This week’s class at Outlook Development was on listening to our inner gurus. I participated in an exercise to find a solution to whatever our biggest obstacle was to accomplishing our goals. It was easy for me to identify mine. I want to silence the “Itty bitty shitty committee” in my head that tells me I don’t like physical exertion. It’s simply NOT TRUE. I can come up with tons of examples where I have volunteered for physically exhausting enterprises. But, when it comes to consistent exercise, I balk. After having a guided convo with my inner guru, I decided I would call the person who is most like me, who has overcome this same obstacle in her life. I decided to call Nan.
My sister, Nanette, is number 4 of us 10 kids. I am number 7. We have shared a lifetime of obsessions with gymnastics, songwriting, performing, bleaching our hair, being hilarious, loving our kids, making awesome rally posters, participating in off-beat arts and crafts (She: tole [tolle?] painting, knitting and rug-making. Me: decoupage, furniture refinishing and collage making), writing and maybelline mascara.
I called her to ask what she does to stay motivated to workout. She told me that having a running buddy helped. That’s just not right for me, right now. WAY too much pressure. She said that sometimes she would sleep in her workout clothes. Brilliant! We talked for awhile until we both got really excited about making silly charts to track our progress and agreed we’d both set goals and a timeline that, when achieved, would earn us a prize. We are going to make prizes for each other to send upon completion. I am laughing out loud as I type this. It seems ridiculous, but it’s just what the doctor ordered.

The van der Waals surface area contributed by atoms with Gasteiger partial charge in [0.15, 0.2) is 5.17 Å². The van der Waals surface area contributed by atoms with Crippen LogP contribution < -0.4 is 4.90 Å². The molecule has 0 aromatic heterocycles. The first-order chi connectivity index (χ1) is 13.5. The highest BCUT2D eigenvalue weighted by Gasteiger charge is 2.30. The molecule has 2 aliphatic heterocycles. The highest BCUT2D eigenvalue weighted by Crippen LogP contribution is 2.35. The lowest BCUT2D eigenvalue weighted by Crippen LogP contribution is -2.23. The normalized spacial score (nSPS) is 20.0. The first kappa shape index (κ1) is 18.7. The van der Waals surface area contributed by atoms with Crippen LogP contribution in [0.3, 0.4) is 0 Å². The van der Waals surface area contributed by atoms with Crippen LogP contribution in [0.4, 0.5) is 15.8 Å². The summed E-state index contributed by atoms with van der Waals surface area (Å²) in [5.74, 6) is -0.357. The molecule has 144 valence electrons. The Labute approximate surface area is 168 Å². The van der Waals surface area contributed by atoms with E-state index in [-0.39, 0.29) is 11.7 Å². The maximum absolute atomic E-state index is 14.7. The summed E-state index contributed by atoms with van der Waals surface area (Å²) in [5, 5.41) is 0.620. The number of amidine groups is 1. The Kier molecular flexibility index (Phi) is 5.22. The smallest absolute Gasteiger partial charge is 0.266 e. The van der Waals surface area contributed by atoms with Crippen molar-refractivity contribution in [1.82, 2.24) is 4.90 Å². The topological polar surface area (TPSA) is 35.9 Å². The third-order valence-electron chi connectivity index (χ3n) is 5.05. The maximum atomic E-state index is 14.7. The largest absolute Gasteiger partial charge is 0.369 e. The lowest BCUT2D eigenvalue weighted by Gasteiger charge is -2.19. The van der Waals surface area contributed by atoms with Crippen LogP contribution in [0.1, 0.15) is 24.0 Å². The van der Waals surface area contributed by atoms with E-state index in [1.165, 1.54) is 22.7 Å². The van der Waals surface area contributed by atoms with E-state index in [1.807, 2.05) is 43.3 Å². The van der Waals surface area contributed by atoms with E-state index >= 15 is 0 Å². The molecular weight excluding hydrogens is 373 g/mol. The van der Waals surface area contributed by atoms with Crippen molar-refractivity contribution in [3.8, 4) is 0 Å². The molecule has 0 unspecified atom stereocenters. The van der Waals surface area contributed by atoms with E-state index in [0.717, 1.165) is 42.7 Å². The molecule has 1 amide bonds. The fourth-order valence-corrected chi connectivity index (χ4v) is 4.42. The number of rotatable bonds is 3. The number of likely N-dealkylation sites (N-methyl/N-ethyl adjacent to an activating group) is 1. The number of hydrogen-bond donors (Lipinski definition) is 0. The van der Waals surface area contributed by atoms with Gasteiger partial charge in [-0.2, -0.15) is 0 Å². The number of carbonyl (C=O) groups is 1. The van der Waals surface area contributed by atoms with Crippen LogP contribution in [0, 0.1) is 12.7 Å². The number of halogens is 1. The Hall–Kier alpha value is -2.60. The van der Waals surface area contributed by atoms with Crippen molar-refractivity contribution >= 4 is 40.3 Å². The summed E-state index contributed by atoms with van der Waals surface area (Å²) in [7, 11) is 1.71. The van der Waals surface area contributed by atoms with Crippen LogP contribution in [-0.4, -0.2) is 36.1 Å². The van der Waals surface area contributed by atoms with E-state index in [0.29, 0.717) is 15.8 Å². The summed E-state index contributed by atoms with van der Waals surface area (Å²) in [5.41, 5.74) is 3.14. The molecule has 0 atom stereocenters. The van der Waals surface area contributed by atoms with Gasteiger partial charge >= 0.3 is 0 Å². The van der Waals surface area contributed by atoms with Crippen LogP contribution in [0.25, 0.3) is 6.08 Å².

I promised to call every morning as I was lacing up my shoes so I could be accountable to someone. We haven’t worked out all the details, yet, but I’m encouraged. Last night I laid out my clothes and this morning when it came time to get outside and run, I actually got dressed, laced up my shoes, left her a message, and ran!
Who cares that I overdid it in just 4 minutes and almost passed out? I don’t. I’m just stoked I actually did it. I pretty much rule. Thanks, Nan!
Everyone, I imagine, would like to change the fact that they forget important things. I think if a casual poll were taken that most people would agree it is difficult to remember everything we are supposed to do, be, think, say and recall.